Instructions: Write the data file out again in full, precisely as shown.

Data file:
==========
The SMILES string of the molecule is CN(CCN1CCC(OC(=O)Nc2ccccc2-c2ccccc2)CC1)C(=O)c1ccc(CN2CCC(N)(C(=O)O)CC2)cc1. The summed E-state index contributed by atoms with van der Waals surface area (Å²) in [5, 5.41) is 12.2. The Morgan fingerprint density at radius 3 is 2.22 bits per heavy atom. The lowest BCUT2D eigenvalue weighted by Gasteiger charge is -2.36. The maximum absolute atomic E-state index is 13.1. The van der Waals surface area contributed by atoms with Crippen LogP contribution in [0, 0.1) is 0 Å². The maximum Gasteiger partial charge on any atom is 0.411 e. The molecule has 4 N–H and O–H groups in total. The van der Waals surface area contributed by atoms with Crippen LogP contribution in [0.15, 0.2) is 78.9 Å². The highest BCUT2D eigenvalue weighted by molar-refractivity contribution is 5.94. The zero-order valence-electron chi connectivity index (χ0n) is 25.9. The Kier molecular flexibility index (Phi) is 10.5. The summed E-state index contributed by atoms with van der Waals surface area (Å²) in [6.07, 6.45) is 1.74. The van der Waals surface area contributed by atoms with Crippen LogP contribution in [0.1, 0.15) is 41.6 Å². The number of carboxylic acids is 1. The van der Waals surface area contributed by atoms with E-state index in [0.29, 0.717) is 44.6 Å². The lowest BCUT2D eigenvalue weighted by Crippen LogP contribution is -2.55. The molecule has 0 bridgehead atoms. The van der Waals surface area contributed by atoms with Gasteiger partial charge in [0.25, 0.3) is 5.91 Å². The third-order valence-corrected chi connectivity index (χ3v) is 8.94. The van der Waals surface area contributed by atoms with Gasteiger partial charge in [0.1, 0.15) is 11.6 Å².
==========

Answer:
The SMILES string of the molecule is CN(CCN1CCC(OC(=O)Nc2ccccc2-c2ccccc2)CC1)C(=O)c1ccc(CN2CCC(N)(C(=O)O)CC2)cc1. The summed E-state index contributed by atoms with van der Waals surface area (Å²) in [5, 5.41) is 12.2. The Morgan fingerprint density at radius 3 is 2.22 bits per heavy atom. The lowest BCUT2D eigenvalue weighted by Gasteiger charge is -2.36. The maximum absolute atomic E-state index is 13.1. The van der Waals surface area contributed by atoms with Crippen LogP contribution in [0, 0.1) is 0 Å². The maximum Gasteiger partial charge on any atom is 0.411 e. The molecule has 4 N–H and O–H groups in total. The van der Waals surface area contributed by atoms with Crippen LogP contribution in [0.15, 0.2) is 78.9 Å². The highest BCUT2D eigenvalue weighted by molar-refractivity contribution is 5.94. The zero-order valence-electron chi connectivity index (χ0n) is 25.9. The Kier molecular flexibility index (Phi) is 10.5. The summed E-state index contributed by atoms with van der Waals surface area (Å²) in [6.07, 6.45) is 1.74. The van der Waals surface area contributed by atoms with Crippen LogP contribution in [0.1, 0.15) is 41.6 Å². The number of carboxylic acids is 1. The van der Waals surface area contributed by atoms with E-state index in [0.29, 0.717) is 44.6 Å². The lowest BCUT2D eigenvalue weighted by Crippen LogP contribution is -2.55. The molecule has 0 bridgehead atoms. The van der Waals surface area contributed by atoms with Gasteiger partial charge in [0.25, 0.3) is 5.91 Å². The third-order valence-corrected chi connectivity index (χ3v) is 8.94. The van der Waals surface area contributed by atoms with Gasteiger partial charge in [0.1, 0.15) is 11.6 Å².